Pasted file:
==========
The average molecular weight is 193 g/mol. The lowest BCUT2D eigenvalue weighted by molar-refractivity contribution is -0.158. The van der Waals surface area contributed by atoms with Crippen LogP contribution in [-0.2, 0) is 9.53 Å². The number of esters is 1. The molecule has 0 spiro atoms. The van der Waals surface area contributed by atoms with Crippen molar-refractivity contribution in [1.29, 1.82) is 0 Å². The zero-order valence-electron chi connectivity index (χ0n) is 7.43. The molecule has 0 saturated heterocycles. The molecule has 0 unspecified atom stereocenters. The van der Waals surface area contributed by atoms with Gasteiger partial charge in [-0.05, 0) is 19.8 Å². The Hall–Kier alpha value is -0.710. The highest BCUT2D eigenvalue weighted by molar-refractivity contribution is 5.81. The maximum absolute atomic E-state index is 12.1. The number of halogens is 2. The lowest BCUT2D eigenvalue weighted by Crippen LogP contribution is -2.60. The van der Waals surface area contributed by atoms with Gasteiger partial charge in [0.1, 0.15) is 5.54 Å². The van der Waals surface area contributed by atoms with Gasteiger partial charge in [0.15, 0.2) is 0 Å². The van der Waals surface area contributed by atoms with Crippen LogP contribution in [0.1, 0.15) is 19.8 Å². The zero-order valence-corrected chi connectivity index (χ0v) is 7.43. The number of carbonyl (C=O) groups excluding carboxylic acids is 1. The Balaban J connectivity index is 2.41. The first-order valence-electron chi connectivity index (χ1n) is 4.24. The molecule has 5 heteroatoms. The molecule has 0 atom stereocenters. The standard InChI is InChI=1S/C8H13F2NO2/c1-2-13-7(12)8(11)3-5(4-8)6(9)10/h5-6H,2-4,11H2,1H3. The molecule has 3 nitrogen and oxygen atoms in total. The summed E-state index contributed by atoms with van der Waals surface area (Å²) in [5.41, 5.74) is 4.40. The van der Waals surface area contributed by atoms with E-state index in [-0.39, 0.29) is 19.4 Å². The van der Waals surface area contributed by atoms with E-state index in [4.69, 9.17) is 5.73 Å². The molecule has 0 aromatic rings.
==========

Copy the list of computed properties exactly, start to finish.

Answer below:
The average molecular weight is 193 g/mol. The lowest BCUT2D eigenvalue weighted by molar-refractivity contribution is -0.158. The van der Waals surface area contributed by atoms with Crippen LogP contribution in [-0.2, 0) is 9.53 Å². The number of esters is 1. The molecule has 0 spiro atoms. The van der Waals surface area contributed by atoms with Crippen molar-refractivity contribution in [1.29, 1.82) is 0 Å². The zero-order valence-electron chi connectivity index (χ0n) is 7.43. The molecule has 0 saturated heterocycles. The molecule has 0 unspecified atom stereocenters. The van der Waals surface area contributed by atoms with Gasteiger partial charge in [-0.05, 0) is 19.8 Å². The Hall–Kier alpha value is -0.710. The highest BCUT2D eigenvalue weighted by molar-refractivity contribution is 5.81. The maximum absolute atomic E-state index is 12.1. The number of halogens is 2. The lowest BCUT2D eigenvalue weighted by Crippen LogP contribution is -2.60. The van der Waals surface area contributed by atoms with Gasteiger partial charge in [0.1, 0.15) is 5.54 Å². The van der Waals surface area contributed by atoms with Gasteiger partial charge in [0.15, 0.2) is 0 Å². The van der Waals surface area contributed by atoms with Crippen LogP contribution in [0.1, 0.15) is 19.8 Å². The zero-order valence-corrected chi connectivity index (χ0v) is 7.43. The number of carbonyl (C=O) groups excluding carboxylic acids is 1. The Balaban J connectivity index is 2.41. The first-order valence-electron chi connectivity index (χ1n) is 4.24. The molecule has 5 heteroatoms. The molecule has 0 atom stereocenters. The standard InChI is InChI=1S/C8H13F2NO2/c1-2-13-7(12)8(11)3-5(4-8)6(9)10/h5-6H,2-4,11H2,1H3. The molecule has 3 nitrogen and oxygen atoms in total. The summed E-state index contributed by atoms with van der Waals surface area (Å²) in [5.41, 5.74) is 4.40. The van der Waals surface area contributed by atoms with E-state index in [-0.39, 0.29) is 19.4 Å². The van der Waals surface area contributed by atoms with E-state index in [4.69, 9.17) is 5.73 Å². The molecule has 0 aromatic rings.